*Tied with Jack Nicholson and Daniel Day-Lewis for most Oscar wins by a male actor. Not bad company, hmm?
He wonders why anyone would willingly choose to do a television series, given the workload. "We have to cover 14 script pages a day and do 39 shows a year. I wake up in the middle of the night wondering why a man in his right mind does it. Why, I see more of the people I work with in The Real McCoys than I do my own wife."
On the other hand, he also understands that television is the future, and that anyone who wants to continue working is going to have to gravitate towards it. "TV is the thing that is modern, and you've got to go along with it. They sorta talked me into this series against my better judgment. Now that I'm in - well, I think we've got a good show. Anyway, people seem to like it. And I like the people on the show. And I'm rather taken with [his character] Grampa McCoy."
I suppose it's likely more people saw Walter Brennan during the six seasons (plus endless reruns) of The Real McCoys than all of his movies put together. It's true that his three Best Supporting Actor Oscars came from a different time in the movies, when the role of the supporting actor was well and exclusively defined. (One wouldn't see Meryl Streep, for example, competing in a Supporting Actress role.) And television has been very good to Brennan, giving him an income that, with his careful management, has allowed him to become a wealthy man. With that kind of security comes the freedom to be outspoken, and Brennan has some definite thoughts on TV. He's fond of it, and watches it "a good deal" until something on it starts to annoy him. He's a big fan of his own show (never misses it), and prefers programs like Gunsmoke, Lawrence Welk, George Burns and Red Skelton to the "prestige" dramas such as Playhouse 90.
On the other hand... "I don't watch to criticize, but of course you can't help it. I even criticize myself. I don't like all this violence on TV these days. I don't like depressing things. I have an instinct to watch the other guy...If a guy thinks at all, he knows he's fortunate to have had a little recognition. He'd be silly to think it was all him."
Brennan and Dezi Arnez once figured that The Real McCoys would be good for about five seasons before hitting the wall, and that's just fine with him. "To be in this business longer than that a man really has to have a hole in his head." It's not his last go-round in the weekly series department, though, with upcoming stops such as the underrated The Guns of Will Sonnett (a curious late-60s Western that debuted long after the golden age of Westerns had ended) and To Rome With Love. For anyone familiar with Brennan's Western persona, a must-see is his lampooning of that character in the wonderful James Garner comedy Support Your Local Sheriff!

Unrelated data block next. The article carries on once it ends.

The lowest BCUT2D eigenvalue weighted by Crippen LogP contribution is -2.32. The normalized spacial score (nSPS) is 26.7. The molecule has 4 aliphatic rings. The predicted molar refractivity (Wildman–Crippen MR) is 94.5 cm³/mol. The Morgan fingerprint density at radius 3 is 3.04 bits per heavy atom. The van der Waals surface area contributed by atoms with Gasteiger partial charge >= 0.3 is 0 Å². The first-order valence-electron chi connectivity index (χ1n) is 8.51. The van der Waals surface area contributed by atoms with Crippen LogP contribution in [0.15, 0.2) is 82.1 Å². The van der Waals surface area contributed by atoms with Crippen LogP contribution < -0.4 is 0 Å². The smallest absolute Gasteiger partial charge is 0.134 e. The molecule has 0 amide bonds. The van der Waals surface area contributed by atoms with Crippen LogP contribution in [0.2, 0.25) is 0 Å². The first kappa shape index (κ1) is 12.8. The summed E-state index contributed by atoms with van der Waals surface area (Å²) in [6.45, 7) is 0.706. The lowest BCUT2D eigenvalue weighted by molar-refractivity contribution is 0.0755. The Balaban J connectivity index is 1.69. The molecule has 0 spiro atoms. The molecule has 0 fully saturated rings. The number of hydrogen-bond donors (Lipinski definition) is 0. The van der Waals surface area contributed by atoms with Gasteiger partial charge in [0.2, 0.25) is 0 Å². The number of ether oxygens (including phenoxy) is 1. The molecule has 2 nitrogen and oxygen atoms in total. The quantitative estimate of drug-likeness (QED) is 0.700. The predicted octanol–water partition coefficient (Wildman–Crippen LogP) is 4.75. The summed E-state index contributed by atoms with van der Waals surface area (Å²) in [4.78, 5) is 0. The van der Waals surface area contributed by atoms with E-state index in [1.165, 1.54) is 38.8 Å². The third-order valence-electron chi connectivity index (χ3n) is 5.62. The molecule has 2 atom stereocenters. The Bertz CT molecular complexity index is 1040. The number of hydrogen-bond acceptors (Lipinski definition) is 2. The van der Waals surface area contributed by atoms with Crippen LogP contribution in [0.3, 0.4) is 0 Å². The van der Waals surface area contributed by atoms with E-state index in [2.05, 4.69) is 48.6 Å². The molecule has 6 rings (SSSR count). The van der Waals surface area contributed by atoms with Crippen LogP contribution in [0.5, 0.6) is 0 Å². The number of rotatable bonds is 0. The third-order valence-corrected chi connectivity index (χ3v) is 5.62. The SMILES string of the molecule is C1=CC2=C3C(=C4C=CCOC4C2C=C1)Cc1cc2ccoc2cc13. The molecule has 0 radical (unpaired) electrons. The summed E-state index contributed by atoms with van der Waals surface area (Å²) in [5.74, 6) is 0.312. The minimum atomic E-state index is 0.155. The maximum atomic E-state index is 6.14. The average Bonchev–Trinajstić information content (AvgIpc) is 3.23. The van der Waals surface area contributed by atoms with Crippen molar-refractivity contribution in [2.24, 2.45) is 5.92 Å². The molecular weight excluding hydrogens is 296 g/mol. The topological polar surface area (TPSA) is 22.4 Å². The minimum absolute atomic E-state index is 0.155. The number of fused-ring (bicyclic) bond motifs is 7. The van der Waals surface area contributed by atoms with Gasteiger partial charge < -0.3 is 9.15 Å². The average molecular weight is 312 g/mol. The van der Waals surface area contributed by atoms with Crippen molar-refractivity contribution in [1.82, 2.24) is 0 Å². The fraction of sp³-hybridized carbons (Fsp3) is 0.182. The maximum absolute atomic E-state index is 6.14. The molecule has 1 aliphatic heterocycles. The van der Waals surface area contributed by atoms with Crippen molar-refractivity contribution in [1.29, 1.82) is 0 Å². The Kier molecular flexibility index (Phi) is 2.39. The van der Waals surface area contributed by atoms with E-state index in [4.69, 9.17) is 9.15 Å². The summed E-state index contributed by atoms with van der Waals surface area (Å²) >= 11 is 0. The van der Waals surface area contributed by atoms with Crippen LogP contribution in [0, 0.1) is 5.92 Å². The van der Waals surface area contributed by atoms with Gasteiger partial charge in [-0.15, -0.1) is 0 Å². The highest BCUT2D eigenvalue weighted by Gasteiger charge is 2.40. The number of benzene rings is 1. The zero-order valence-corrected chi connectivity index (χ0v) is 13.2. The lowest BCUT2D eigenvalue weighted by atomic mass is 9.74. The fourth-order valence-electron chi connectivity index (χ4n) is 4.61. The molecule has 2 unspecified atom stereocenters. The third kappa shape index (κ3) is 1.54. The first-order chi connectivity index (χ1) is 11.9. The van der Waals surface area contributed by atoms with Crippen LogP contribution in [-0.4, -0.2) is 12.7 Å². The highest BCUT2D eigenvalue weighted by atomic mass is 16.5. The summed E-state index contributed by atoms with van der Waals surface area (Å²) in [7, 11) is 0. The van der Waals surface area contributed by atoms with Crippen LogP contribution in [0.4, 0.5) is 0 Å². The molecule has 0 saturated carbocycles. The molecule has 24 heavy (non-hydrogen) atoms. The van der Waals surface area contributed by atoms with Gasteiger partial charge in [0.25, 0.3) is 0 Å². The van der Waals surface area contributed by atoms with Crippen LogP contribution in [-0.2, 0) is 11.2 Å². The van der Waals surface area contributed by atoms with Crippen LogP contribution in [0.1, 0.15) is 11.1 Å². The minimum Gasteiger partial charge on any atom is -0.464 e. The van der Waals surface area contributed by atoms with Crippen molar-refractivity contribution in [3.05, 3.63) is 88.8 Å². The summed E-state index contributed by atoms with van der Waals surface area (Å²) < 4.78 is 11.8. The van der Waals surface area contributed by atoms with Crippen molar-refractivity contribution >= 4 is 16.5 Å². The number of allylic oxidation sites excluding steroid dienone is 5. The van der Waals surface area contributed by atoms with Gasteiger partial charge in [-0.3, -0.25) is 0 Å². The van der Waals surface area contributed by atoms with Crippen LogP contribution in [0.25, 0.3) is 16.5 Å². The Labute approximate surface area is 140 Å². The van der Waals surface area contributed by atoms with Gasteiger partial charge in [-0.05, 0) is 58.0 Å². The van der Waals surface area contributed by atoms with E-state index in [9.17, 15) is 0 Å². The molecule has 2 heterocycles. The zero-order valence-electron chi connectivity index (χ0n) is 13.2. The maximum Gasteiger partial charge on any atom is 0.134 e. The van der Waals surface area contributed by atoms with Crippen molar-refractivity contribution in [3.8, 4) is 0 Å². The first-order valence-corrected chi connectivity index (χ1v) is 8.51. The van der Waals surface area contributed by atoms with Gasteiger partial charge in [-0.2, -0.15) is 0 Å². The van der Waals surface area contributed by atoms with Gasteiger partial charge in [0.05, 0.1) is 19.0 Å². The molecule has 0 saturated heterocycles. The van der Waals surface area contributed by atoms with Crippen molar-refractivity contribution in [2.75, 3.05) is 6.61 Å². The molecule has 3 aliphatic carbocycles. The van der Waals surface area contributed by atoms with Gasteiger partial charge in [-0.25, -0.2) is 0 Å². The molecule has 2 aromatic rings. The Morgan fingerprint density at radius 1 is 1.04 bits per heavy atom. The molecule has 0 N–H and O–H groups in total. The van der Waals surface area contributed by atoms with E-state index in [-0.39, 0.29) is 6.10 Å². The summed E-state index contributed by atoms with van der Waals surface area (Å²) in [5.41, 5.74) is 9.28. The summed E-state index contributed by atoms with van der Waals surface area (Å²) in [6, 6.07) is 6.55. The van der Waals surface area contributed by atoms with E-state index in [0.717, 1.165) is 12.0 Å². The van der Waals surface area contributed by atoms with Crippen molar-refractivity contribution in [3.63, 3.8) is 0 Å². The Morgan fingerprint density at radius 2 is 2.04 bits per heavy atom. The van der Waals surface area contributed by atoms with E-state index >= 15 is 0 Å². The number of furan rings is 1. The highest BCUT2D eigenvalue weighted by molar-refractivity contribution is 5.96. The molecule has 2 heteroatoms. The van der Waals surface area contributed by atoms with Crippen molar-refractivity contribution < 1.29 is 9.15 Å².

I don't mean to spend too much time in the glossy national section of this week's issue, but there's another article that catches my eye: "How Television Encourages Children to Read." That is so contrary to the conventional thinking, both then and now, that it deserves a closer look.
|SOURCE: HADLEY TV GUIDE COLLECTION|
The bulk of the article details the ways in which libraries are learning how to use the new medium to their own advantage. In Philadelphia, for example, librarians publicize upcoming shows such as Peter Pan or Sleeping Beauty and suggest to kids that they'll want to read the book before they see the program. In Los Angeles, where their evidence suggests "television programs stimulate children to read more widely," Davy Crockett is such a big hit that one patron contributed enough funds for the library to purchase 50 copies of Crockett biographies. Denver reports that Shirley Temple's Storybook has sparked new interest in fairy tales, and in New York, Golden Press is working on book adaptations of popular TV shows such as Maverick and Leave It to Beaver. The head children's librarian in San Francisco goes so far as to say that TV stimulates children to find out more factual information about the characters in their favorite shows.
All is not completely rosy, however - in Chicago, one librarian says she could not convince a child that Cinderella was written by Charles Perrault - the child was sure it was Rogers and Hammerstein. Children do tend to be confused when shows are widely different than the books on which they're based, and kids from "poorer" reading groups often want simplified versions of the stories they see, rather than the real thing.
The consensus, though, seems to be that television should no longer be seen as the enemy, but as something that can be "a useful instrument in a child's education."